In B2B marketing a brand story well told provides an emotional connection in a buying decision that is not just analytical about which vendor has got the most features at what price, but an emotional decision about who to trust.
The story of the brand gives the buyer the feeling of who will help them, who agrees to their world view and who are “their kind of people” but marketers, especially in B2B, should look beyond this and tell their story of their category, in which of course, they are the hero.
It’s a challenge in many businesses for marketing leaders to do this and move content marketing from a tactic to a strategy, trapped in a cycle of execution or as I call it “the hamster wheel of marketing” as marketers become the typing pool for the company, working to a self-obsessed inside-out agenda defined by the business, focused on product releases and features. They have no time to look up, think about who’s on the other end of the screen and nurture the buyer’s trust, empathy and (dare I say), love, through telling the company story.
Taking the time to define a brand story is necessary and fantastic, but changing the definition of a category, and owning the story of the market in which you play is hugely powerful.
At the beginning of the sales part of my career, the solution selling advice I had referred to “re-engineering the client’s vision”, fancy words for a sales guy in the field convincing an individual buyer that their problem was slightly different to the one they had stated in their RFP or procurement process. The goal is to edge the client toward needing a solution that was in the sweet spot of the software that they are selling and possibly away from the sweet spot of a competitor.
The beauty of defining the category and telling its story is that you are re-engineering the vision of an entire market, not just training sales guys to try and browbeat a prospect into seeing it their way. You are opening doors, providing “air cover”, not giving a sales guy an escape room type puzzle to get through (or the nine-block model).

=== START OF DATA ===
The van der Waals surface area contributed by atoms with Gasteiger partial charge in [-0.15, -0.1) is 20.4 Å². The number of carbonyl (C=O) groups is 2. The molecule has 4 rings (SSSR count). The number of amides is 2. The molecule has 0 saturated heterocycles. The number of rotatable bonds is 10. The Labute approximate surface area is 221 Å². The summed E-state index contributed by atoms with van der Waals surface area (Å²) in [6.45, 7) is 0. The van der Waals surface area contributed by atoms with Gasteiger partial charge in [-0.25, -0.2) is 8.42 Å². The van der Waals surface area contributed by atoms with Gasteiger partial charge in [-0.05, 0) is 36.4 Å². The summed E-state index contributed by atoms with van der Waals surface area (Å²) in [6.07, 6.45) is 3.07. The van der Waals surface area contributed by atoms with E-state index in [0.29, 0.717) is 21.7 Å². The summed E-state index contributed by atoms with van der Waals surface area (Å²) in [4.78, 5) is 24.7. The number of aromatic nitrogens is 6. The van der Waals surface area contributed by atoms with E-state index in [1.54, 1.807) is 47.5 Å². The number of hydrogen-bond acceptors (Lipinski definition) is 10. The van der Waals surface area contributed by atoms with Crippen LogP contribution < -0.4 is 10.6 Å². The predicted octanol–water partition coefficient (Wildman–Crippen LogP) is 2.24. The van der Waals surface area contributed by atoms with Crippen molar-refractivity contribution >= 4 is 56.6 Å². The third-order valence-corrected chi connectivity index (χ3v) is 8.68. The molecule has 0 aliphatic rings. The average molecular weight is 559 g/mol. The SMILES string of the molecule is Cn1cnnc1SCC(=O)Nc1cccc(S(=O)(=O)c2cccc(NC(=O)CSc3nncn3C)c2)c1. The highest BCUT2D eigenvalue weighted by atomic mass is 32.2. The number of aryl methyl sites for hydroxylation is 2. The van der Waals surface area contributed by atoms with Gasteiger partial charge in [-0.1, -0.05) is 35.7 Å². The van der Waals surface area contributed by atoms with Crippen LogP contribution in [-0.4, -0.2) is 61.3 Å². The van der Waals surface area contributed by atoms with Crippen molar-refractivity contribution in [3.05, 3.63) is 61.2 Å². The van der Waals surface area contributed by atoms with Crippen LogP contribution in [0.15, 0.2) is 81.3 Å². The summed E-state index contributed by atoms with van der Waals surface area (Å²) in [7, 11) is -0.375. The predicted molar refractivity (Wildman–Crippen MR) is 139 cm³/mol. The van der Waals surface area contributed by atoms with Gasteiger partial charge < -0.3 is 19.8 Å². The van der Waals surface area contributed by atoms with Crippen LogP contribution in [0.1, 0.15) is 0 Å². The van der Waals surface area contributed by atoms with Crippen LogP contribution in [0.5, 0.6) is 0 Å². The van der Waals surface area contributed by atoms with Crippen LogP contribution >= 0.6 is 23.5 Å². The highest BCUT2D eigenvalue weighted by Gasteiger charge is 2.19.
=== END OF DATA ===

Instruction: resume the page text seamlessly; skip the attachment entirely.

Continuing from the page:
For example, Salesforce did not invent the CRM category, but it told its version of the story of the category that featured “no software” and it re-engineered the vision of all the category buyers. Buyers were now convinced to include the mandatory requirements like “it must run in the cloud”and now everyone in that category is defined by Salesforce.
Doing this content marketing is never the role of just marketing, defining a brand story that is authentic that buyers will trust requires alignment of the corporate strategy, product development and support and this is even more relevant when it comes to understanding and defining the category in which you play.
EVERY employee needs to be signed up to it, it’s not enough to have a visionary marketer or CEO. Salesforce Founder and CEO Marc Benioff’s story of no-software, the redefinition of CRM and Saleforce’s leadership of the newly defined category would have fallen on its ass, if his engineers could not support the story with the software, to make it true, trusted and authentic.
Defining and consistently telling a brand story is winning move but shifting a category just a little in your direction changes the whole game.
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